Constructing Embankment Cores with Dense Asphaltic Concrete

Dense Asphaltic Concrete (DAC) comprises an asphaltic mixture, consisting of bitumen and a continuously graded aggregate, installed using specialised equipment and laying and compaction techniques. DAC is used globally to line upstream dam faces, reservoirs, channels and landfill. For over 50 years DAC has been successfully used as a specialist method of constructing an impermeable central core liner to seal large embankment dams. Today there are over 100 such dams around the world.

Why use DAC to construct a core for an earth embankment dam?

  • DAC provides a highly robust, waterproof layer, not prone to subsidence.
  • An asphaltic core’s enormous strength prevents any chance of a hydraulic base failure and as it is not exposed to any UV radiation or weathering it does not age so very little ongoing maintenance is required.
  • It can withstand huge pressure, while still being thin enough to be flexible.
  • The properties of asphaltic concrete can be tailored to specific design criteria so, for example, the mix can be altered to provide extra flexibility and a reduction in cracking, which makes these cores well suited to dams located in earthquake regions or on compressible foundations.
  • Asphalt is non-toxic so it is ideal for use in drinking water reservoirs and means it presents no environmental hazards.
  • Construction times are shorter compared with clay or moraine cores, reducing cost and enabling the reservoir to be flooded at the earliest opportunity.
  • As the core and embankments are constructed simultaneously, water can continue to be impounded during the construction period.
  • Installation of an asphaltic core is less affected than either types by bad weather conditions which means works can more easily be kept on schedule.
  • This type of asphaltic core can be a preferred sealing method in areas of extreme climatic condition.
  • It provides a practical solution if natural sealing materials of appropriate quality are not available locally.

Construction method

Before construction is carried out, WALO carries out extensive testing and experimentation to prove the suitability of the asphaltic core in terms of stability and flexibility.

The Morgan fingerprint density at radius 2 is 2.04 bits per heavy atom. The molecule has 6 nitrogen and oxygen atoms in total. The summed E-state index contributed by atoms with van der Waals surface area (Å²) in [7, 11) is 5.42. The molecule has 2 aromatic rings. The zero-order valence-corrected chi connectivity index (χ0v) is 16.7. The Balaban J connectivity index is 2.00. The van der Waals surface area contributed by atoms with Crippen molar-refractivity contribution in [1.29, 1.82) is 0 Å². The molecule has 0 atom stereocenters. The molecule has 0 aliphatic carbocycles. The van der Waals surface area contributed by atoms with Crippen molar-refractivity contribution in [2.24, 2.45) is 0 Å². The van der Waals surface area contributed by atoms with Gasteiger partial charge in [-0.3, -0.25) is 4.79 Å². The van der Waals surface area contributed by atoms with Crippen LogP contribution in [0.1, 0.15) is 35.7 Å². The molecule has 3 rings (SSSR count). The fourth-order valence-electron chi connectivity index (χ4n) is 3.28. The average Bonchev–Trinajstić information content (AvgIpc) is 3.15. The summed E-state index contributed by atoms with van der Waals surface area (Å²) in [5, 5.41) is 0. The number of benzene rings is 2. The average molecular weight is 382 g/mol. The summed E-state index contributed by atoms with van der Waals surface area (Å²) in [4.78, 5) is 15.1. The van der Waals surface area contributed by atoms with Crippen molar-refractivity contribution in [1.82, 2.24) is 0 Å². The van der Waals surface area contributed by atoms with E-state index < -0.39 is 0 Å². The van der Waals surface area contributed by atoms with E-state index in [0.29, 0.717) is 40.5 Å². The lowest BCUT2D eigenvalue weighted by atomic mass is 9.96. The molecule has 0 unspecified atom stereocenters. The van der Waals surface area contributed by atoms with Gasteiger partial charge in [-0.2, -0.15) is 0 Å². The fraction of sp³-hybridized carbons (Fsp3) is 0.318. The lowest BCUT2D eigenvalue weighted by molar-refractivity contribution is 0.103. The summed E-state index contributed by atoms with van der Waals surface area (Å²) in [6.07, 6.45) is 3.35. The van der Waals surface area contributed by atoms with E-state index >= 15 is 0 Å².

A watertight wall is constructed in the axis of an embankment using DAC, which is placed simultaneously with the embankment earthworks. The asphalt and the materials for the adjacent transition layers are placed into a core finisher - a highly sophisticated, technologically advanced machine specially developed for this task by WALO’s engineers.

The core finisher travels along the embankment axis and applies both the asphaltic concrete core and the two transition layers or ‘filter zones’ to the centre of the structure at the same time in just one pass. The asphalt layers are laid in layers of 200-250mm thick and are heated using infra-red heating appliances, enabling the layers to be perfectly sealed. The core finisher applies the initial compaction to both the asphalt core and transition layers, with the final compaction being made with vibrating rollers.

As the core is installed at the same time as the embankment earthworks, painstaking co-ordination of all the different activities on site is crucial. Particular attention has to be paid to the exact placing of each layer and the connection to the concrete foundation under the core itself.

To ensure consistent quality standards, the WALO laboratory regularly makes on-site checks of all materials to be used.

WALO has built this type of core liner around the world in a diverse range of locations including Spain, China and Norway.

Agar Dam, Spain

The Agar Dam is located on the River Palancia near Segorbe in Valencia, Spain. The reservoir has a storage capacity of 13 million m3. The earth dam has a 600 mm thick core liner made of DAC – the first of its kind in Spain.

Nierji Dam, China

The Nierji Dam is an embankment dam which impounds the Nen River, on the border of Inner Mongolia and Heilongjiang Province in China. The dam was constructed for several purposes including flood control, water supply and hydro-electricity generation. The reservoir has a volume capacity of over 8 million m3. The dam is over 1,600 m long while the core liner is between 500 and 700 mm thick, covering an area of 29,3000m2.

Skjerkevatn Dam, Norway

When complete, this new dam, which is currently under construction in a remote region of Norway, will be 450 m long and 50 m high, making it the largest dam project undertaken in Norway for many years. Located 843m above sea level, the core liner will be between 500 and 400 mm thick.